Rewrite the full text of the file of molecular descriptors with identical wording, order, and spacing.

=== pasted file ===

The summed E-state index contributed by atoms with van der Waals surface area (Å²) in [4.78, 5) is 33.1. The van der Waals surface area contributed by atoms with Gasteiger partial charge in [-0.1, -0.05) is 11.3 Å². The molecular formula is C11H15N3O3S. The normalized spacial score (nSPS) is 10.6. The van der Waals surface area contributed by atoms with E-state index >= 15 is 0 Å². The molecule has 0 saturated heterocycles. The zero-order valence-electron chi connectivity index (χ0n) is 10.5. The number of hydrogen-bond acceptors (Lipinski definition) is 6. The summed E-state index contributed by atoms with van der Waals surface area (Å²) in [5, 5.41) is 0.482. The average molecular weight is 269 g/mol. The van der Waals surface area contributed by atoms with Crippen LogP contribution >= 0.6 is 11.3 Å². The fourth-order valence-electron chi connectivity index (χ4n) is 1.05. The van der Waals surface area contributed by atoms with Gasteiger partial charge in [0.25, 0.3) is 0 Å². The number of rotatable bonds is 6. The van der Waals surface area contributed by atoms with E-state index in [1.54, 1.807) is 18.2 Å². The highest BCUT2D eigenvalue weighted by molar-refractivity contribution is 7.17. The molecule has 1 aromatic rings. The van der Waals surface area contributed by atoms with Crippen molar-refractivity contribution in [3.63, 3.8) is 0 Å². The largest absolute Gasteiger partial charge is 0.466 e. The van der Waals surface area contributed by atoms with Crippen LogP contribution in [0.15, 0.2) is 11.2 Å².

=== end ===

The summed E-state index contributed by atoms with van der Waals surface area (Å²) in [4.78, 5) is 33.1. The van der Waals surface area contributed by atoms with Gasteiger partial charge in [-0.1, -0.05) is 11.3 Å². The molecular formula is C11H15N3O3S. The normalized spacial score (nSPS) is 10.6. The van der Waals surface area contributed by atoms with E-state index >= 15 is 0 Å². The molecule has 0 saturated heterocycles. The zero-order valence-electron chi connectivity index (χ0n) is 10.5. The number of hydrogen-bond acceptors (Lipinski definition) is 6. The summed E-state index contributed by atoms with van der Waals surface area (Å²) in [5, 5.41) is 0.482. The average molecular weight is 269 g/mol. The van der Waals surface area contributed by atoms with Crippen LogP contribution >= 0.6 is 11.3 Å². The fourth-order valence-electron chi connectivity index (χ4n) is 1.05. The van der Waals surface area contributed by atoms with Gasteiger partial charge in [0.25, 0.3) is 0 Å². The number of rotatable bonds is 6. The van der Waals surface area contributed by atoms with E-state index in [1.54, 1.807) is 18.2 Å². The highest BCUT2D eigenvalue weighted by molar-refractivity contribution is 7.17. The molecule has 1 aromatic rings. The van der Waals surface area contributed by atoms with Crippen molar-refractivity contribution in [3.63, 3.8) is 0 Å². The largest absolute Gasteiger partial charge is 0.466 e. The van der Waals surface area contributed by atoms with Crippen LogP contribution in [0.15, 0.2) is 11.2 Å².